Why do men not have that same level of control?  Why, if society expects men to take full responsibility for a pregnancy they helped create, has society not provided men with multiple options of reliable temporary birth control?  For that matter, why is “full responsibility” relegated to financial support of the mother and random pickles and ice cream runs at 3am? 

Let us start the change.  Let us start by asking the men around us what reproductive choices they feel they are missing?  And what choices would they like to have? 

And then, to own the issue, ask yourself how we can start to make those options a possibility.



1)      National Right to Life (NRLC)

2)      NARAL Pro-Choice America Foundation

3)      Shotgun Weddings

4)      Decisive by Chip Heath and Dan Heath
Source: book:

Who am I to Speak?

Who am I to Speak?

This is the part where I tell a tale of epic hardship and how, through the principles I’m espousing, my life turned around and I’m now living happily ever after and have started a crusade to share my path with others.  Yup.  Um.  I got nothing.

Truth to tell my life has been privileged.  I grew up in a safe neighborhood, had two siblings to play and argue with, my dad was the breadwinner with a steady job, and my mom stayed home while we were younger.  It was expected that us kids would go to college and become contributing members of society, at which we’ve mostly succeeded.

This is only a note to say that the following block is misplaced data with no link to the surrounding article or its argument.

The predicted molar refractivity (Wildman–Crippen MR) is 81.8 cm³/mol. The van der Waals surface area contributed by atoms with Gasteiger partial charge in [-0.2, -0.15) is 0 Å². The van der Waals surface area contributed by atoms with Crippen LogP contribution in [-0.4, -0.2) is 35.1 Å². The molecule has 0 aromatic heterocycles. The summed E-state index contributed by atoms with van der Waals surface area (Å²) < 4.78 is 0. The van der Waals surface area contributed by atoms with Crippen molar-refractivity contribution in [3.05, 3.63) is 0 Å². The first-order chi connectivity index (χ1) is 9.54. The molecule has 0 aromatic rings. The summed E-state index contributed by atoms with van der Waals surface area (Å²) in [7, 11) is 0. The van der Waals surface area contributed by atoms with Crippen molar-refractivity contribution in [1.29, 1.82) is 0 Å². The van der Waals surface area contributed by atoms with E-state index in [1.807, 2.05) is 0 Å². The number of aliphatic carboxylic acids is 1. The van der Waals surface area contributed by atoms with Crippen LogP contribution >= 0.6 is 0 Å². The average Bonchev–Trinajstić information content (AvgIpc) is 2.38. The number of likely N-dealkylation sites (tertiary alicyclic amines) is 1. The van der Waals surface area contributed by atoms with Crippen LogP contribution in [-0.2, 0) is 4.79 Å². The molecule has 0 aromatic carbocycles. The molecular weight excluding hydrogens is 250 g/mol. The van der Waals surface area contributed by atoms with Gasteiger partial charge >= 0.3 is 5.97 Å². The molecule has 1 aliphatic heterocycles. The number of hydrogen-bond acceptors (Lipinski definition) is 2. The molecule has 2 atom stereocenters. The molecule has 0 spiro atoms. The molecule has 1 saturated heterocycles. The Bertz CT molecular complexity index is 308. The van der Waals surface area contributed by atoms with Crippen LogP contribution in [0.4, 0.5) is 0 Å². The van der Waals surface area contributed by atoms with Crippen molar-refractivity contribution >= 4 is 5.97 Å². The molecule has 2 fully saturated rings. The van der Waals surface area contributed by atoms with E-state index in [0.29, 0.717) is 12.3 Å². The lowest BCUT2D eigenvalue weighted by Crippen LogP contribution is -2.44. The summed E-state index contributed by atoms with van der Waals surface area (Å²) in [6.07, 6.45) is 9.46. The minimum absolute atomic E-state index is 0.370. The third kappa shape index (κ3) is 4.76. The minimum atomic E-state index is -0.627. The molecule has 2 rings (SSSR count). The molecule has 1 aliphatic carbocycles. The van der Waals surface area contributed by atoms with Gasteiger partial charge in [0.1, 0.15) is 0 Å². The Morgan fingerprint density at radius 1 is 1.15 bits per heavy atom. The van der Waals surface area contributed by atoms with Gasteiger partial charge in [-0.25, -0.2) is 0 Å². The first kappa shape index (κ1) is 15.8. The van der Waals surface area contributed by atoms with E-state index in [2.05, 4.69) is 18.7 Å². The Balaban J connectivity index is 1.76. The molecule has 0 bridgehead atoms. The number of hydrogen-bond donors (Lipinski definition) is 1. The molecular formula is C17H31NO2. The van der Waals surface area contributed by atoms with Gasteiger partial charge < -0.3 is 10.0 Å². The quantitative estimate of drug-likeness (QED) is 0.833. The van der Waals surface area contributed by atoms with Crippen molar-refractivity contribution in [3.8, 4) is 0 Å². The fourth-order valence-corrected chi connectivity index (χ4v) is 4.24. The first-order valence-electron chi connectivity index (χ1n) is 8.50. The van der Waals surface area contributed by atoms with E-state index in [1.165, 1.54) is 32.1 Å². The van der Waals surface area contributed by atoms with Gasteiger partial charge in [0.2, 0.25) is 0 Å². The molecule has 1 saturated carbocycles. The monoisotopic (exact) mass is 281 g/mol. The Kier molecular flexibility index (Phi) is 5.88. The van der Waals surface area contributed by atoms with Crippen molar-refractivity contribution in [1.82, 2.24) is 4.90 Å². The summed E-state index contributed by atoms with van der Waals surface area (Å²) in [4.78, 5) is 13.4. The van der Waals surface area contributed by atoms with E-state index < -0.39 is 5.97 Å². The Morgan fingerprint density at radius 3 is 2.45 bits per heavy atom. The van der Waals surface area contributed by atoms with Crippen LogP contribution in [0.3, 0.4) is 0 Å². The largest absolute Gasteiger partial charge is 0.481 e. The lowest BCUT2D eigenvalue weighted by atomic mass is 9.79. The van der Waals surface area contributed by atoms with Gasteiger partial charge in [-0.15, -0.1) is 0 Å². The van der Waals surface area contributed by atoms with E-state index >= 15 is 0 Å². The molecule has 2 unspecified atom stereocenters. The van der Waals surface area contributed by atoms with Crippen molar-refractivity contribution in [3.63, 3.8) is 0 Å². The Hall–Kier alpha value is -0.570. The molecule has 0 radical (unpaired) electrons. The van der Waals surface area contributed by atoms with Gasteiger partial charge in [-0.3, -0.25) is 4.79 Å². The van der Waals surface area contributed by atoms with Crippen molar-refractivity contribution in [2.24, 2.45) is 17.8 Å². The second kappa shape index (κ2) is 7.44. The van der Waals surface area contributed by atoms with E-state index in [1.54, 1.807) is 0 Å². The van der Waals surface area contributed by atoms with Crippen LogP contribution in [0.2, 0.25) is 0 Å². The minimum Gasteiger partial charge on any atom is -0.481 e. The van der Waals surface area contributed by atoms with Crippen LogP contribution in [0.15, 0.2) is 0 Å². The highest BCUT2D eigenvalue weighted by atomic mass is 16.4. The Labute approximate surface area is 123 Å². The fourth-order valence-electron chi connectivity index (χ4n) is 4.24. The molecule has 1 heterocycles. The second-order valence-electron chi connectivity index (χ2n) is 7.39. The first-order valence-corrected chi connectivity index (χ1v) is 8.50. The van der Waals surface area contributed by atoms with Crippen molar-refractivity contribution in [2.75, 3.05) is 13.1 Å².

That’s not to say I haven’t experienced hardship, because I have, or loss, I’ve been there too.  But I have knowledge holes on both ends of the societal and monetary spectrum.  What I do have to offer comes not from a glorious life turn-around, but rather a series of quiet events.

There are depressing quiet events.  The consultant who accepts answers from a male co-worker but not me… even though we used the exact same wording.  The boyfriend who feels emasculated that I earn more money than he does.  The martial arts training partner who refuses to hit a girl.

There are uplifting quiet events.  The co-workers who have always judged me by my merit rather than gender.  The couple who has successfully traded primary parenting responsibilities every couple of years.  My husband who has no problem acknowledging me as an equal in martial arts skill.

Mostly I find the depressing events are based in fear and expectations and the uplifting ones are based in respect and a certain willingness to throw societal expectations out the window.  What are these societal expectations that define an event or get thrown out?  In current society, I see men who are struggling with an old set of expectations on how to act and be a productive member of society.  I see women who are not sure how to achieve gender equality, partially because they all have a different idea of what that looks like.  One thing I see missing in these and other instances is an understanding that HAVING a choice is more important than the actual choice a person makes.

I want to spread that opportunity to choose, because the more people who have a choice the less there is to fear in what others choose.  I want to challenge the status quo of societal expectations, adjust them until the only expectations are ones based in knowledge of the person.  I want to be a vehicle of change, but I cannot do this alone, because alone I am just another person throwing societal expectations out the window.


So, who am I to speak?  I am simply a voice.

The more important question is: Will you listen, evaluate, debate, and discuss what you hear?